What is the difference between UTF and UCS.
UCS encodings are fixed width, and are marked by how many bytes are used for each character. For example, UCS-2 requires 2 bytes per character. Characters with code points outside the available range can't be encoded in a UCS encoding.
UTF encodings are variable width, and marked by the minimum number of bits to store a character. For example, UTF-16 requires at least 16 bits (2 bytes) per character. Characters with large code points are encoded using a larger number of bytes -- 4 bytes for astral characters in UTF-16.
- Internal representation inside the code
- Best storage representation (i.e. In file)
- Best on wire transport format (Transfer between application that may
be on different architectures and have
a different standard locale)
For modern systems, the most reasonable storage and transport encoding is UTF-8. There are special cases where others might be appropriate -- UTF-7 for old mail servers, UTF-16 for poorly-written text editors -- but UTF-8 is most common.
Preferred internal representation will depend on your platform. In Windows, it is UTF-16. In UNIX, it is UCS-4. Each has its good points:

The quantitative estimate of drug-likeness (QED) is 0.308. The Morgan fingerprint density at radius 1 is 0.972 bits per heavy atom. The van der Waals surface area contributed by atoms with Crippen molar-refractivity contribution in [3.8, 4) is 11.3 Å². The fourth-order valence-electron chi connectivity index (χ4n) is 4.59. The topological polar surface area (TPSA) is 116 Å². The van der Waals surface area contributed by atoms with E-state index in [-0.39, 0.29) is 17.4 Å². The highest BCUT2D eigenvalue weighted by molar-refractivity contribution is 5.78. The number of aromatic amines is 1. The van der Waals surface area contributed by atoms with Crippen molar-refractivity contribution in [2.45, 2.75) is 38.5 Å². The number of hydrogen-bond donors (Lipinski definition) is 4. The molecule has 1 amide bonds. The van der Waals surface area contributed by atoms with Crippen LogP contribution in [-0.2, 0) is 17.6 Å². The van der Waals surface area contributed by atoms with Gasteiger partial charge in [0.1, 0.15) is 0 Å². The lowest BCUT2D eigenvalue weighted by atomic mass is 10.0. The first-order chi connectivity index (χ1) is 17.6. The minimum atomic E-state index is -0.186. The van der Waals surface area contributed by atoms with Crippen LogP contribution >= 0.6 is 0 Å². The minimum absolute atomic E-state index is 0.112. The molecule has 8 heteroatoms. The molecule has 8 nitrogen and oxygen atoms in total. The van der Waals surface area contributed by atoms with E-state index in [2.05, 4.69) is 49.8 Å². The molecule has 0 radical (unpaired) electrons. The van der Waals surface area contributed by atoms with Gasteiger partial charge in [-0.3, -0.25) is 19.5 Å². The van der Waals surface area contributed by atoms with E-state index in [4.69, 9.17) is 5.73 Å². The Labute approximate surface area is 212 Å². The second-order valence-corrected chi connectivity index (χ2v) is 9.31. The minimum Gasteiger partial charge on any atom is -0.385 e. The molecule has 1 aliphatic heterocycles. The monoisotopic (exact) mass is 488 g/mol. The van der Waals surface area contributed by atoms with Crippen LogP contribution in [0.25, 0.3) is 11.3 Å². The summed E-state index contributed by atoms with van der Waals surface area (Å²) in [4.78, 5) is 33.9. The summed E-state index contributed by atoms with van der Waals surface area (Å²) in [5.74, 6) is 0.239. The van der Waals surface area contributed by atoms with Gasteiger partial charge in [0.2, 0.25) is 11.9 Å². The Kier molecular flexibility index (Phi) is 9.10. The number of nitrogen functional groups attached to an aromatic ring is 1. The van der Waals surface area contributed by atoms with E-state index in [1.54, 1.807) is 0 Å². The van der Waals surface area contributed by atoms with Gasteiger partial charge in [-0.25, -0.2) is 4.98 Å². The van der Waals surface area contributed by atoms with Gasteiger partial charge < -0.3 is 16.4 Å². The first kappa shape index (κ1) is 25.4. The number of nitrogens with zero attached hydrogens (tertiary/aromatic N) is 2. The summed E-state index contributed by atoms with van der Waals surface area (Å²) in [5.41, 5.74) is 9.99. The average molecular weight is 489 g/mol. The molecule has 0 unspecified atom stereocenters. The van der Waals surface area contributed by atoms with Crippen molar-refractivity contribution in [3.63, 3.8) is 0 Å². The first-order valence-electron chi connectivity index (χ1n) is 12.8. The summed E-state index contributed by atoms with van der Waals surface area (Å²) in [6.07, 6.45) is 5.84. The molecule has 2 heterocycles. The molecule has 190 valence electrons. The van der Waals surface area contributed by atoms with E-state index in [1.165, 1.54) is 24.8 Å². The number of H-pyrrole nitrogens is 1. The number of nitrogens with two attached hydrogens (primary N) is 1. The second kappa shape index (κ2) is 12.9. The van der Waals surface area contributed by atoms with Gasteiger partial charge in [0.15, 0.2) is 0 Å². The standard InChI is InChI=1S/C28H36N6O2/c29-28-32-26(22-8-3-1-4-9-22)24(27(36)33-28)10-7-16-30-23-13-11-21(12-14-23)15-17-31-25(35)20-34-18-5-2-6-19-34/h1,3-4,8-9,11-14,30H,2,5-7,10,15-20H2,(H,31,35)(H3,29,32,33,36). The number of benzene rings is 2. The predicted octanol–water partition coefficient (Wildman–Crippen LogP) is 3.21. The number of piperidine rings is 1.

- UTF-16 strings never use more memory than a UCS-4 string. If you store many large strings with characters primarily in the basic multi-lingual plane (BMP), UTF-16 will require much less space than UCS-4. Outside the BMP, it will use the same amount.
- UCS-4 is easier to reason about. Because UTF-16 characters might be split over multiple "surrogate pairs", it can be challenging to correctly split or render a string. UCS-4 text does not have this issue. UCS-4 also acts much like ASCII text in "char" arrays, so existing text algorithms can be ported easily.
Finally, some systems use UTF-8 as an internal format. This is good if you need to inter-operate with existing ASCII- or ISO-8859-based systems because NULL bytes are not present in the middle of UTF-8 text -- they are in UTF-16 or UCS-4.